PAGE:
April 10 – 25: Tropical Panama – Our Destino Final…!

We titled our blog “To Panama” and we actually made it to our final destination – having escaped robberies and muggings, car breakdowns, illness, or any schism in the partnership of the co-pilots of this 15-week adventure southward from Toronto…!

John and Elizabeth were in Panama in 1974 to launch their South Pacific sea adventure; Deborah has collaborated since the mid-1980s with Panamanian popular educators, in particular the late Raúl Leis and his partner Mariela Arce, our major host for the two weeks. Both of us discovered more diversity in Panama than we had previously known – from the rural mountains in the north to the cosmopolitan Panama City, from Taboga Island on the Pacific side to the Guna Yala islands and Indigenous people on the Atlantic side.

Wild West Welcome

 Mariela’s sister Carmen, along with Zurabi and David, hosted us in Boquete in the province of Chiriqui and joked that they had arranged a weekend of festivities to welcome us, as our arrival coincided with the 104th anniversary of the founding of the district.

Zurabi and Carmen 4 (1 of 1)

For two full days, we were entertained with queen contests, parades of school bands and dancers, and for the first time in ten years, the resurrected Cabalgata, a parade they called “Mil caballos” (a thousand horses); we watched hundreds of riders from around the province, fueled by free rum and beer, prance through the streets and back again.

John captured the Cabalgata on video (see vimeo: https://vimeo.com/126700198) and we offer a slide show review of other sites that passed by our house on Central Avenue.

Boquete festival

One morning we biked up into the surrounding hills exploring coffee fincas, strawberry fields, flowers, climbing rocks, and mountain springs.

John on bridge (1 of 1)  Deb the climber (1 of 1)John amidst the hibiscus (1 of 1)

The next day we went with Carmen and Zurabi to visit El Explorador, an enchanting eco-garden of thousands of flowers and miniature plants potted in recycled containers, with dichos, or wise sayings, dotting the landscape – all from the imagination of endlessly creative Deyanira Guerra de Miranda,

El Explorador (1 of 1)  Deyanira 2 (1 of 1)

view of garden (1 of 1)  Dicho 6 (1 of 1)

Provinces and playas

We took a detour on our way to Panama City, to visit the peninsula of Azuero, passing through small towns known for their artisan work – Panama hats, leather sandals, elaborate dancing dresses, etc – and spent one day at Playa Venao, a Pacific coast area long discovered by surfers and now by condo developers.

Deb at cottage (1 of 1)  John in pool (1 of 1)

Deb in pool (1 of 1)  woman surfer

The City and The Canal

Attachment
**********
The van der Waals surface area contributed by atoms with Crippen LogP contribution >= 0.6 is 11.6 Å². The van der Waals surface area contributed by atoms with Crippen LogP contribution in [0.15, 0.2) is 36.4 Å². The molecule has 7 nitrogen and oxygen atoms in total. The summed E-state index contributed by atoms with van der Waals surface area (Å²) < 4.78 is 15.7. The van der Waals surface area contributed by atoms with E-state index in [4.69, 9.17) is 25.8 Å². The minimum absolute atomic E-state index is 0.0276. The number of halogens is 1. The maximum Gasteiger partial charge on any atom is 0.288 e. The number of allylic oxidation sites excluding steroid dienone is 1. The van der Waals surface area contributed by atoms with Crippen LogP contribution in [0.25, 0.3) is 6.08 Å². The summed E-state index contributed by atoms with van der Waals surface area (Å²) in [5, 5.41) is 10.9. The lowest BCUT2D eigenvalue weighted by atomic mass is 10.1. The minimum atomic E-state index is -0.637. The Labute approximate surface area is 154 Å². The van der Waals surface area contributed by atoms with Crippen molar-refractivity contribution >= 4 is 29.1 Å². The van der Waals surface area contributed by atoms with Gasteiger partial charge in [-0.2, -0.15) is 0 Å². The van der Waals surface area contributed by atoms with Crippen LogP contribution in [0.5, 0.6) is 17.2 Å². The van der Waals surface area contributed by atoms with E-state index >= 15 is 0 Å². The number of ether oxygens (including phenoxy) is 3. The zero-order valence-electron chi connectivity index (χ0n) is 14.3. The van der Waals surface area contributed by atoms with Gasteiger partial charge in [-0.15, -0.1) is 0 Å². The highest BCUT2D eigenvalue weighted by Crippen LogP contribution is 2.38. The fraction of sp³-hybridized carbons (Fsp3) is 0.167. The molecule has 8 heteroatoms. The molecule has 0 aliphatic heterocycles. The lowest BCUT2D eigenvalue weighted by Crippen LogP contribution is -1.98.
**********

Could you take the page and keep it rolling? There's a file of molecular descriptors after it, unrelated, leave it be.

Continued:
Our base for the next ten days was the home of Marliela Arce, and her two sons, Raúl and José Carlos. Mariela is in the midst of a complicated law suit, following Raúl’s tragic death four years ago, when his doctor mistakenly prescribed penicillin following a routine eye operation, triggering a fatal asthmatic reaction. As Raúl (seen below in Deborah’s Toronto garden in 2010) was a well-known educator, writer, theatre artist, and social movement leader, the law suit has generated national attention to the previously unacknowledged issue of medical malpractice.

En memoria  Mariela 1 (1 of 1)

Panama City, an international financial centre, is a sharp contrast to Boquete and Venao, with hundreds of tall skinny skyscrapers (many foreign-owned condos) rising up from the horizon. Its history has been shaped by its strategic location and the interoceanic canal which is now being expanded to allow larger boats to pass through daily. We watched a Norwegian cruise ship move through the locks, joining other observers in welcoming the 3,000 passengers on their balconies in the huge floating hotel.

Norwegian Pearl (1 of 1)

locks opening (1 of 1)  floating hotel (1 of 1)

We also explored the old city and the harbour with Mariela, celebrating at our favourite seaside strip of ceviche restaurants..! John ventured off on bike twice, once into the countryside from our suburban neighbourhood, and another time into the skyscraper centre.

Boats and highrises (1 of 1)  Flower shower (1 of 1)

Taboga Island: La Isla de las Flores

Mariela invited us for a three-day retreat at her other home on Taboga Island, an idyllic fishing village an hour ferry ride from the city and a place Deborah has visited often over the years. While another encounter with the nasty stings of the ‘agua mala’ (jellyfish) kept us from swimming, we enjoyed time on the beach with some cold Panama Lagers. We took two hikes to hilltops overlooking the bay, captured many flowers through our lenses, watched the birds and boats from our breezy balcony, and hung out in hammocks to read and snooze. Most importantly, we shared stories and music, food and lots of laughter with Mariela, as we plotted our next adventures.

Isla de Tabog


Guna Yala – An autonomous people